2. Methods and Material
2.1. Animal Care
This study was approved by the regional animal welfare Committee of Vienna, Austria, confirming the guidelines of the National Institutes of Health for the use of experimental animals. The experiment was performed in male pigs (German domestic pigs, Muenichstal) aged 12 to 16 weeks and weighing kg [14, 19, 20]. Water was available ad libitum and the animals were fasted overnight. 20 pigs were assigned to a sham group with either normothermic () or hypothermic conditions () only receiving anesthesia and placement of arterial, venous, and urinary lines. 20 pigs were analyzed in a trauma group with blunt chest trauma, liver laceration, and hemorrhagic shock with either normothermic () or hypothermic conditions () after resuscitation. All experimental procedures were conducted in deep anesthesia. All animals were sacrificed 15.5 hours by bolus infusion of potassium chloride.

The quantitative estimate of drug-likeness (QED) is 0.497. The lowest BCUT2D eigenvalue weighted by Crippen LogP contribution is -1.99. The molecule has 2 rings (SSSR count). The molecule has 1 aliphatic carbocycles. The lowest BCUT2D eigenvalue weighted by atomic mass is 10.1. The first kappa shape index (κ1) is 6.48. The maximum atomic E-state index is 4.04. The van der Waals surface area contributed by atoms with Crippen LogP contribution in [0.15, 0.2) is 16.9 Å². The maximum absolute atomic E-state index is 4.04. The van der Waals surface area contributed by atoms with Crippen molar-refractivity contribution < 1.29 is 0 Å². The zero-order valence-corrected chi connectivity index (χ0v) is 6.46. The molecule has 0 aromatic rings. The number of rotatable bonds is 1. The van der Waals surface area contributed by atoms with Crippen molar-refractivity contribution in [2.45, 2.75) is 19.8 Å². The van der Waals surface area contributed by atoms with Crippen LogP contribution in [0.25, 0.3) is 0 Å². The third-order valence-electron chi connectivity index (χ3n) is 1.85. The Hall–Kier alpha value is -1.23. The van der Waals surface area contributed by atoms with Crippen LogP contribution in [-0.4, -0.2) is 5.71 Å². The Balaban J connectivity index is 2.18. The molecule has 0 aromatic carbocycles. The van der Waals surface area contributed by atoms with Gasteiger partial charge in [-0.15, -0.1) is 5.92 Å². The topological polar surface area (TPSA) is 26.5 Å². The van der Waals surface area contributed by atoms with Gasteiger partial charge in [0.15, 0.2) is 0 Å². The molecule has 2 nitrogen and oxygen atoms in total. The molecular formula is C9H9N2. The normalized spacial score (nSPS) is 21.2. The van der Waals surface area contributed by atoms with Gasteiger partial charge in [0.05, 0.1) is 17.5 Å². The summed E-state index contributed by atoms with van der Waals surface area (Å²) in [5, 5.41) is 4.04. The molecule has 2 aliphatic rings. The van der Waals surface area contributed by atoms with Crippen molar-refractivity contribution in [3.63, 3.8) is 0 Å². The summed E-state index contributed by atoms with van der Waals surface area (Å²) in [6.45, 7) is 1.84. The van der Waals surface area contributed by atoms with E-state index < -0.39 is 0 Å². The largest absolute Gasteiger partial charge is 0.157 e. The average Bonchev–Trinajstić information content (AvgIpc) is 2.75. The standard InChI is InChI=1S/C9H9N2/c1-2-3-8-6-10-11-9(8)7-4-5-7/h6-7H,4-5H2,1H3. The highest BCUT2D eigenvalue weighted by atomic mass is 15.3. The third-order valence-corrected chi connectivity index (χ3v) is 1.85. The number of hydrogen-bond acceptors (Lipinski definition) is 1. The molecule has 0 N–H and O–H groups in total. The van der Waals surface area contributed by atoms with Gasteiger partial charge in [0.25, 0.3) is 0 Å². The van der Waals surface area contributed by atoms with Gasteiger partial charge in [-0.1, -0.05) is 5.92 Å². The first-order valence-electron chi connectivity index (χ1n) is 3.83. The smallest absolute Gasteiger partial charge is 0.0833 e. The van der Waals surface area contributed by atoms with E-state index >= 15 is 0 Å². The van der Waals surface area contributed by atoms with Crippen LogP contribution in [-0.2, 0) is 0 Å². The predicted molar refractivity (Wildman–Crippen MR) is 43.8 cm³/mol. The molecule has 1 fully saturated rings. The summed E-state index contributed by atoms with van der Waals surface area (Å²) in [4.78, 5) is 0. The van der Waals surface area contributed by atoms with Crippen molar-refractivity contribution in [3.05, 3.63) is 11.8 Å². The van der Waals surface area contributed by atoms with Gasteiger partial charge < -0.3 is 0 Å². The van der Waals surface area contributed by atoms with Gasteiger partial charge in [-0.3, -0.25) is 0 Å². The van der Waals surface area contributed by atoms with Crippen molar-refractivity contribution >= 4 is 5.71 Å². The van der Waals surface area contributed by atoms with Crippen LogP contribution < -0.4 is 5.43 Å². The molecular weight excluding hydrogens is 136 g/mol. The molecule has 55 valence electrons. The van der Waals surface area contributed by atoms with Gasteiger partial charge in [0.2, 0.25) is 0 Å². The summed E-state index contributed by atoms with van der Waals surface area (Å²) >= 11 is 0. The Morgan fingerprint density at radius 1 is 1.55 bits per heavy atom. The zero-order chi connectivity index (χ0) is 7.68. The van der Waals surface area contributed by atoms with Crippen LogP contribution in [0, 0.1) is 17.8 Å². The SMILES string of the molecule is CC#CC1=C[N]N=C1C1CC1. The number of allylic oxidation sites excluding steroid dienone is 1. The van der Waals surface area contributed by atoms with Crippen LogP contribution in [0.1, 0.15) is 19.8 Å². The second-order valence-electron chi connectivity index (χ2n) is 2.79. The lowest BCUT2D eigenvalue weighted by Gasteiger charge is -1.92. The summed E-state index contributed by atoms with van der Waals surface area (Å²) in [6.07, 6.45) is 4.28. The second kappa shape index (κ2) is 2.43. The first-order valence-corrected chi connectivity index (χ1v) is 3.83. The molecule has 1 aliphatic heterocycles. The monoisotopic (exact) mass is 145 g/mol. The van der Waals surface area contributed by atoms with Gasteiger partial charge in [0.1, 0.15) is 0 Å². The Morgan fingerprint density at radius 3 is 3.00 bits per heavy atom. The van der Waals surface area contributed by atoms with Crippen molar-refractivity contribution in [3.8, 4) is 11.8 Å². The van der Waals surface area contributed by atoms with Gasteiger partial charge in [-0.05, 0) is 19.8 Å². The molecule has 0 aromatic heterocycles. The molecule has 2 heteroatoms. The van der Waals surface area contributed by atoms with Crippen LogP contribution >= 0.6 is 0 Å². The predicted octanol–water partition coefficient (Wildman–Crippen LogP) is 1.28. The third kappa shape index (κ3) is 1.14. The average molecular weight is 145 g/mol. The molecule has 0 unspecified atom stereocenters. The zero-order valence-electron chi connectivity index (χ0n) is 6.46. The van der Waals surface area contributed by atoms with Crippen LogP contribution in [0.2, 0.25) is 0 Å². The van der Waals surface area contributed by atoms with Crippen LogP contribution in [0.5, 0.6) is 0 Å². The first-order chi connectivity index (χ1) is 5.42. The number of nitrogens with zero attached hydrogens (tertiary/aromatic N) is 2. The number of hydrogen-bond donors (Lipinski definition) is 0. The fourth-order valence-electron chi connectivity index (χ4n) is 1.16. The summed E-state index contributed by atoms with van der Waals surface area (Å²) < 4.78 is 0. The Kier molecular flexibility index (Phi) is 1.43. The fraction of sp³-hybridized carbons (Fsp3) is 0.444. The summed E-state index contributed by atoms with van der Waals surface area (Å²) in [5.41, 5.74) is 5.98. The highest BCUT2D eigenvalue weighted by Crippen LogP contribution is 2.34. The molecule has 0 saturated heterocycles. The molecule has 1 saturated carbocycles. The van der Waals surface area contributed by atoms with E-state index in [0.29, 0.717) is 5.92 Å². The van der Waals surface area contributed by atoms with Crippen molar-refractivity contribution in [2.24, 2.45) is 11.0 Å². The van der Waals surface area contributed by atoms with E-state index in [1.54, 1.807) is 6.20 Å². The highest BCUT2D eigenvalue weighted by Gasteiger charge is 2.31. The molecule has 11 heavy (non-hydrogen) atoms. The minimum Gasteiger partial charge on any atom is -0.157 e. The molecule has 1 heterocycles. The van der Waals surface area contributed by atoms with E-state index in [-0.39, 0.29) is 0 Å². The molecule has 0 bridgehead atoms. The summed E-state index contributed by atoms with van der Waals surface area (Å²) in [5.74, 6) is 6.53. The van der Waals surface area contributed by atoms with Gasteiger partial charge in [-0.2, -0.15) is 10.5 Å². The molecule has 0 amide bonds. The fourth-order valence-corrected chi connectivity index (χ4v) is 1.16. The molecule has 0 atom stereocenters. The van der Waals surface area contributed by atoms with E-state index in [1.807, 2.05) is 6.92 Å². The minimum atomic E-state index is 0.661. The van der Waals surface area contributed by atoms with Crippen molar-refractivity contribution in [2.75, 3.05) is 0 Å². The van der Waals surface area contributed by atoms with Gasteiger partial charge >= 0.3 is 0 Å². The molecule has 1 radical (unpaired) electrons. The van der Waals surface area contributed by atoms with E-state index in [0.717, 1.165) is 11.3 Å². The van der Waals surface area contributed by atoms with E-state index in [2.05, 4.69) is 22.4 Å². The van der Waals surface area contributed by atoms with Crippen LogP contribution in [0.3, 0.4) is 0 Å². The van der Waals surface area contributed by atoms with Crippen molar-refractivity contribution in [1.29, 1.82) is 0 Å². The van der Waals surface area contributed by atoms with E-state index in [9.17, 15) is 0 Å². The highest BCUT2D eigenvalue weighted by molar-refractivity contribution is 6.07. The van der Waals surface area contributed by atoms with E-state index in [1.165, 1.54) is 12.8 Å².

The animals were kept in a supine position. Anesthesia was induced with an intramuscular application of zoletil mixture (xylazine 146 mg, ketamine 125 mg, butorphanol 25 mg, tiletamine 50 mg, and zolazepam 50 mg) in a dose rate of 1 mL/15 kg/pig. After endotracheal intubation and during preparation, anesthesia was performed using isoflurane 1.5% with rocuronium (5 mg/kg/h) and sufentanil (0.008 mg/kg/h) intravenously via ear vein access. From baseline (BL) on, anesthesia was maintained for the entire study period as total intravenous anesthesia with midazolam (0.8 mg/kg/h), rocuronium (5 mg/kg/h), and sufentanil (0.008 mg/kg/h). This medication was chosen in order to prevent any diminution in cardiopulmonary functions like a decrease of mean arterial pressure (MAP) as effectuated by inhalation anesthetics . Liquids were given for all animals during the protocol per crystalloids (Ringer, 309 mosmol/L, Fresenius Kabi GmbH, Graz, Austria) in a rate of 10 mL/kg bodyweight/hour. During the whole study period, oxygenation and ventilation were continuously monitored and adapted to obtain physiologic levels with a pressure-volume-controlled setting in a ventilator (Draeger, Primus, Danvers, MA, USA). A FiO2 of 30%, a tidal volume of 10 mL/kg/bodyweight, 20 breaths/min, a PEEP of 3 mbar, paCO2 of 35–45 mmHg, and end-tidal CO2 of 4.5–5.5% were set.